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The Botswana Court of Appeal’s Decriminalisation Judgment Explained

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On 29 November 2021, the Botswana Court of Appeal issued a judgment in the case of Attorney General v Motshidiemang. The Court of Appeal held that the Penal Code’s prohibition of consensual sex between partners of the same sex is unconstitutional. This is only the second decision from an apex court in Africa to decriminalise same-sex sex. The previous decision was from the South African Constitutional Court in 1999.

On 30 November 2021, the Attorney General of Botswana, Advocate Abraham Keetshabe, issued a statement confirming that the Government will implement the decision of the Court of Appeal. Setting the tone for the region, the Attorney General noted that “it is only through compliance with court decisions that democracy and the rule of law in this country can continue to flourish”.

Background to the Judgment

In September 2016, a man identifying as gay challenged the constitutionality of sections 164(a) and (c) of the Botswana Penal Code. These sections prohibit anal sex. On 11 June 2019, the High Court declared that sections 164 and 167 of the Penal Code violated the rights to liberty, dignity, privacy and freedom from discrimination in Botswana’s Constitution.

This was not the first time that these Penal Code sections were challenged before the Courts. In 2003, in Kanane v the State, the Court of Appeal held that the sections did not violate the Constitution.

The State appealed the 2019 decision arguing that the High Court had no power to overturn the Court of Appeal’s decision in the Kanane case. This is known as the principle of stare decisis, which means that courts are bound by their previous judicial decisions and decisions of the courts superior to them. A second basis for the State’s appeal is the principle of separation of powers which requires that the branches of government (executive, legislative, and judicial) are kept separate. The State argued that by declaring a law unconstitutional, the judiciary is interfering with the mandate of Parliament. A third argument raised by the State was that the Penal Code predates the Constitution and is not subject to the prohibition against discrimination.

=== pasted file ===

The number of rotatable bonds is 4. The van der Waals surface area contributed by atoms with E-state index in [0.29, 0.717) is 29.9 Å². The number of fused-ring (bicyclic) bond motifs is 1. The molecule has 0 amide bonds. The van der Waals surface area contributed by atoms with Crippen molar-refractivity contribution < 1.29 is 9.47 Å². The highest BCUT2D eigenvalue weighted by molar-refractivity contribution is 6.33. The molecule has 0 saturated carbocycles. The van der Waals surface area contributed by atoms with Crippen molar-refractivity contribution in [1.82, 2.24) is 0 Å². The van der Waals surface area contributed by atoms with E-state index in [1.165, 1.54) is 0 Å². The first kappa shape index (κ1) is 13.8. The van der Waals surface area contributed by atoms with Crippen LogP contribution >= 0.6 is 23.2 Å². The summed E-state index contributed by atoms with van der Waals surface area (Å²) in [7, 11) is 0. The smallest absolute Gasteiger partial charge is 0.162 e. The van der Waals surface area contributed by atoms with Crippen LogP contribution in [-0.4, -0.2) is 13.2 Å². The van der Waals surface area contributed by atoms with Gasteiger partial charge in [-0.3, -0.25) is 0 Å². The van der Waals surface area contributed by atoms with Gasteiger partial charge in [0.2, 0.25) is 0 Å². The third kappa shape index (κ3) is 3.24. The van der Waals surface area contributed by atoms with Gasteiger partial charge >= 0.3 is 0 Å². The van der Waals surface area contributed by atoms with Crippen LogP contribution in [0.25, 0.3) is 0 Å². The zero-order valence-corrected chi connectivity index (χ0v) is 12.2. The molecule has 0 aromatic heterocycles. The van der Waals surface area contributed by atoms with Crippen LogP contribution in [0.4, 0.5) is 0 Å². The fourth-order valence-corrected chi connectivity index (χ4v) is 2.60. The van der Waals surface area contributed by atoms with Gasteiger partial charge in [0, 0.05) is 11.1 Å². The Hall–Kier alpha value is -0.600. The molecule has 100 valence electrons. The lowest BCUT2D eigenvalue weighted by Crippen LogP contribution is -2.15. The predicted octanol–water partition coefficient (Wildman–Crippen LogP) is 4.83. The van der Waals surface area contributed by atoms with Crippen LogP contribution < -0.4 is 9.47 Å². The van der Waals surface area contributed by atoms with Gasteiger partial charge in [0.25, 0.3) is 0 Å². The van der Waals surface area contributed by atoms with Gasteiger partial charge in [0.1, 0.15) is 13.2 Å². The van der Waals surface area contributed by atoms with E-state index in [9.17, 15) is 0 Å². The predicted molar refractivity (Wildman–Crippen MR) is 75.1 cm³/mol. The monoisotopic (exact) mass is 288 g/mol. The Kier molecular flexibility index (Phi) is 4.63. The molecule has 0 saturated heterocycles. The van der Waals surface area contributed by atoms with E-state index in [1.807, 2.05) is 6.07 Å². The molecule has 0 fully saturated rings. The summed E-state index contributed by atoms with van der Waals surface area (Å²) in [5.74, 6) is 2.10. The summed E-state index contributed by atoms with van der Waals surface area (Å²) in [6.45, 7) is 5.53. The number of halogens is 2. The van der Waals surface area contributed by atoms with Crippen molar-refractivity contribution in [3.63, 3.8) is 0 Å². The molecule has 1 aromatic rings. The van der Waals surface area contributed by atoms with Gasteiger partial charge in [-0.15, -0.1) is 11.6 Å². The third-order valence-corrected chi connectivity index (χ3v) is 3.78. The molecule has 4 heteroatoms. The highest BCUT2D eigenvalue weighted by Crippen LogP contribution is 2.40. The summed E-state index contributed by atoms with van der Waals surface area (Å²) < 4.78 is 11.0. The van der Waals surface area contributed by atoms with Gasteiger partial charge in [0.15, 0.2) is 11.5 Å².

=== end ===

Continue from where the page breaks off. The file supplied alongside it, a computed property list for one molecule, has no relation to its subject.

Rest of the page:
The Court of Appeal’s Judgment

The Court of Appeal made several vital findings on both the rights of LGBTQI persons and how the Constitution is to be interpreted.

Kirby JP held that the Kanane case was not relevant in the present instance for three reasons: Firstly, the rights violations dealt with by the Court in that matter was not as broad as those in the present case; secondly, the Court which heard Kanane did not have the same evidence before it of the negative impact of the Penal Code provisions on LGTQI persons; and thirdly, much has changed since the Kanane decision, in terms of public opinion, government actions, domestic jurisprudence and international developments. Kirby JP concluded that “the tide has turned in support of gay rights”.